The readings for this Sunday are about searching out and finding the will of God through the reception of Wisdom and Holy Communion.  The way things are, is not necessarily what God wants.  Eucharistic prayer enables the Faithful to contemplate the changes God wants.  The readings for this Sunday support the type of changes sought by the National Association for the Advancement of Colored People (N.A.A.C.P.).


The focus on Wisdom begins with Proverbs encouraging Israel to pay attention to God, the source of all Wisdom.  Psalm 34 continues in the vein of searching for how to obey God as the meaning of Wisdom.  Ephesians gets downright nasty towards those who willingly refuse to learn.  Learning is the prerequisite for any Wisdom.  The Gospel is about learning through the Eucharist.  All of the readings work to make Wisdom attractive.


Proverbs 9 adopts an attractiveness of sexiness toward a young man.[1]  Proverbs portrays Wisdom as a female goddess.  In the Hebrew, Wisdom is a plural noun, identifying the name of a deity.  Like an attractive woman, the deity is calling out to all who would listen.[2]  “Let whoever is simple turn in here; to the one who lacks understanding…”  Wisdom beckons.  (Proverbs 9:4)  Wisdom has a nice house; she is setting the table; she extends herself to all who hear her “from the heights out over the city.”  (Proverbs 9:3)


People who refuse to pay attention, and refuse to “forsake foolishness” (Proverbs 9:6), and open their minds, but, rather, close their minds in some sort of “holy obedience,” personally bother me.  What I fear is the bishop, who is pastor of his flock and, in a spirit of clerical culture, may not want anyone thinking thoughts he has not already thought and approved.  Blowing like the wind, Wisdom available and found everywhere, not only with the bishop.  This availability is especially important for those trampled by racism, sexism, indeed, even by clericalism.  Sometimes, especially in this era of hierarchical scandal, listening to the bishops of today is like listening to the Pharisees of yesterday.  Proverbs 9:6 words it well to say, “Forsake foolishness that you may live; advance in the way of understanding.”


Psalm 34 is a panegyric to Wisdom.  Psalm 34 is a model of that intellectual discipline required to pursue Wisdom.  Not only is the 34th Psalm a twenty-two line acrostic (one line for each letter of the Hebrew alphabet),[3] but the letters for Wisdom also carefully frame the text of the poem.  Anthony R. Ceresko, O.S.F.S. looked for the three Hebrew letters for Wisdom and found them framing the poem.[4]  To me, this means that God is calling the Church and the People of God as Church, to honor what happens between the research universities and kindergarten and everything in between.  Wisdom is a practical search for truth in the midst of counter-cultural politics, politics of both Church and state.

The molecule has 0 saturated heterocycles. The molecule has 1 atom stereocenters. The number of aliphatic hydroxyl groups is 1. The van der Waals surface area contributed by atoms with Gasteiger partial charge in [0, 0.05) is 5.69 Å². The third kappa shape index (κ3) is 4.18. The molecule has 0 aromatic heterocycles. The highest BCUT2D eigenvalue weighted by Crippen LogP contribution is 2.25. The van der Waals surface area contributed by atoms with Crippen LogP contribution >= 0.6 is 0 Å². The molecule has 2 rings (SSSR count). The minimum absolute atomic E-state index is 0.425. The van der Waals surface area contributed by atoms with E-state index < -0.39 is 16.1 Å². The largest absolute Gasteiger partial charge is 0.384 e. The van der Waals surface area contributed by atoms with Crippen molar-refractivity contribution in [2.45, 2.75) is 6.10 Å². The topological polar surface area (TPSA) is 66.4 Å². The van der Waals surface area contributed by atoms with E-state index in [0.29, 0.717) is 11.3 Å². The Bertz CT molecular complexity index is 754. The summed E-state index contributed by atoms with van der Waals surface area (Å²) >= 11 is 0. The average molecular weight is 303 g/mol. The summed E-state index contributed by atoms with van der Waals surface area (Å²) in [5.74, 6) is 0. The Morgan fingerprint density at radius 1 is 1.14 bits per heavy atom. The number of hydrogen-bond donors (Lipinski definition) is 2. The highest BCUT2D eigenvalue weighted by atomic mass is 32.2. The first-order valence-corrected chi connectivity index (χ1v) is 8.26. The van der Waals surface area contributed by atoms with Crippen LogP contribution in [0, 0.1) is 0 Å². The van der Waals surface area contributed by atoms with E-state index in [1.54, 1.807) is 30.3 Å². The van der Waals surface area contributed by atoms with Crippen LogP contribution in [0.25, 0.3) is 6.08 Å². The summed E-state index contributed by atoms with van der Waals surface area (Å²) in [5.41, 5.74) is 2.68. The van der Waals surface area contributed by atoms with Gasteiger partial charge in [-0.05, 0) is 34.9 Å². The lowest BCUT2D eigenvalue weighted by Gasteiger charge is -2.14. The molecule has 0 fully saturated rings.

Some vocations deliberately turn off the mental discipline required to think.  When doing that, the risk is exchanging obedience to the holy will of God to obedience to the unholy will of humans.  How are religious and military, who take vows of obedience, to deal with the hierarchy should it become imprudent or, worse, sinful?


Vows of obedience require at least two ways of understanding: theoretical and practical.  In practice, obedience never matches theory.  Questioning obedience to the hierarchy belongs to the realm of prudence and practice.  Theoretical obedience is acceptable, unless one is ordered to commit sin, as seems to have happened in the current scandal of hierarchical abuse.  The scandal is hierarchic, not sexual.


Returning to the theme of the attractiveness of Wisdom and beginning a trend toward Wisdom found in the Eucharist, the Lectionary uses the antiphon, Psalm 34:9a, “Taste…the goodness of the Lord.”  Wisdom is so wonderful that it can be tasted.[5]  Somehow, “when the poor one called out, the LORD heard” (Psalm 34:7a).  That the LORD hears is especially meaningful when one enters the final stages of old age and becomes face-to-face with earthly demise.  The Eucharist offers hope for that final stage of life.


The Eucharistic note of Ephesians 5:20 is easy to miss.  “Giving thanks” in the Greek is the root word for Eucharist.  The Greek offers a lot for Ephesians 5:15-20.  The beginning, “Brothers and sisters” is an inconsistent hierarchical dictate used to begin Lectionary epistles.  Sometimes the hierarchy simply uses “”Brothers.”


Ephesians 5:16 uses the Greek word for time in “making the most of the opportunity.”  Time is the most precious thing I have.  When people waste my time, especially by poorly prepared and excessively drawn out liturgies, I tend to become angry.  Interestingly, the liturgies at the Bethlehem Monastery of the Poor Clares in New Kent County, Virginia, while often sponsoring long liturgies, never draw them out with useless ceremony.  Sometimes celebrants, however, do take advantage of being the center of attention and lollygag in their spotlight.  Learning requires time, best not wasted dawdling around.